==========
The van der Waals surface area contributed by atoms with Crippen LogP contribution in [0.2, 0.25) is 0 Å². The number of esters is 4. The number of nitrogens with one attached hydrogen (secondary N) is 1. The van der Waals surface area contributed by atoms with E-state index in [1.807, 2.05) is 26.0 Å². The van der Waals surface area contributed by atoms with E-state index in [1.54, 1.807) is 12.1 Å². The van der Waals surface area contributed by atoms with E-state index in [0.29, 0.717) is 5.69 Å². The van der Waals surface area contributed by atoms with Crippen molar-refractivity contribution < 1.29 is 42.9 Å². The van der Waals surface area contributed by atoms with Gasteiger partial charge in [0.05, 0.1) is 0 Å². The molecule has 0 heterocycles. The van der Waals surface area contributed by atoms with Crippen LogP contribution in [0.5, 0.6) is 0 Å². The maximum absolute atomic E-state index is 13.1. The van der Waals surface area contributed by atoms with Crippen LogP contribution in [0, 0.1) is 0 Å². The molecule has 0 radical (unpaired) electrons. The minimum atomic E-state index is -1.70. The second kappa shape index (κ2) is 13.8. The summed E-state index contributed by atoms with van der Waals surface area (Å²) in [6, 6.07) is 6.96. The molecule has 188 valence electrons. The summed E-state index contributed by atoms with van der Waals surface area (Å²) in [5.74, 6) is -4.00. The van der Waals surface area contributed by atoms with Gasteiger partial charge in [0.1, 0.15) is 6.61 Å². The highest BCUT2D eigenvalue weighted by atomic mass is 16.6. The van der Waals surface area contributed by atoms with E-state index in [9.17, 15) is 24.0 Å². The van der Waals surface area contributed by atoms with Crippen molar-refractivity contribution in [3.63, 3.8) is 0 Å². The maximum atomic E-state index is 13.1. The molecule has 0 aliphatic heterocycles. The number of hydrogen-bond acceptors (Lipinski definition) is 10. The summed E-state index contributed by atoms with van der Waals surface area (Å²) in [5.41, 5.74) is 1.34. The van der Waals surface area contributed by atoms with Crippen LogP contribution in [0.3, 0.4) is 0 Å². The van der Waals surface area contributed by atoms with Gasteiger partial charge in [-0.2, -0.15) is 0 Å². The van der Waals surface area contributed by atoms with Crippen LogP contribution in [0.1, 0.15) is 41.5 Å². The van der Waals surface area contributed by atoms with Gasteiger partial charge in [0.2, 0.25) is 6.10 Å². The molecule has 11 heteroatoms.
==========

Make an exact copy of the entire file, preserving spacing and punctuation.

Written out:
The van der Waals surface area contributed by atoms with Crippen LogP contribution in [0.2, 0.25) is 0 Å². The number of esters is 4. The number of nitrogens with one attached hydrogen (secondary N) is 1. The van der Waals surface area contributed by atoms with E-state index in [1.807, 2.05) is 26.0 Å². The van der Waals surface area contributed by atoms with E-state index in [1.54, 1.807) is 12.1 Å². The van der Waals surface area contributed by atoms with E-state index in [0.29, 0.717) is 5.69 Å². The van der Waals surface area contributed by atoms with Crippen molar-refractivity contribution < 1.29 is 42.9 Å². The van der Waals surface area contributed by atoms with Gasteiger partial charge in [0.05, 0.1) is 0 Å². The molecule has 0 heterocycles. The van der Waals surface area contributed by atoms with Crippen LogP contribution in [0.5, 0.6) is 0 Å². The maximum absolute atomic E-state index is 13.1. The van der Waals surface area contributed by atoms with Crippen LogP contribution in [0, 0.1) is 0 Å². The molecule has 0 radical (unpaired) electrons. The minimum atomic E-state index is -1.70. The second kappa shape index (κ2) is 13.8. The summed E-state index contributed by atoms with van der Waals surface area (Å²) in [6, 6.07) is 6.96. The molecule has 188 valence electrons. The summed E-state index contributed by atoms with van der Waals surface area (Å²) in [5.74, 6) is -4.00. The van der Waals surface area contributed by atoms with Gasteiger partial charge in [0.1, 0.15) is 6.61 Å². The highest BCUT2D eigenvalue weighted by atomic mass is 16.6. The van der Waals surface area contributed by atoms with E-state index in [9.17, 15) is 24.0 Å². The van der Waals surface area contributed by atoms with Crippen molar-refractivity contribution in [3.63, 3.8) is 0 Å². The maximum atomic E-state index is 13.1. The molecule has 0 aliphatic heterocycles. The number of hydrogen-bond acceptors (Lipinski definition) is 10. The summed E-state index contributed by atoms with van der Waals surface area (Å²) in [5.41, 5.74) is 1.34. The van der Waals surface area contributed by atoms with Crippen LogP contribution in [0.3, 0.4) is 0 Å². The van der Waals surface area contributed by atoms with Gasteiger partial charge in [-0.2, -0.15) is 0 Å². The van der Waals surface area contributed by atoms with Crippen LogP contribution in [0.1, 0.15) is 41.5 Å². The van der Waals surface area contributed by atoms with Gasteiger partial charge in [0.2, 0.25) is 6.10 Å². The molecule has 11 heteroatoms.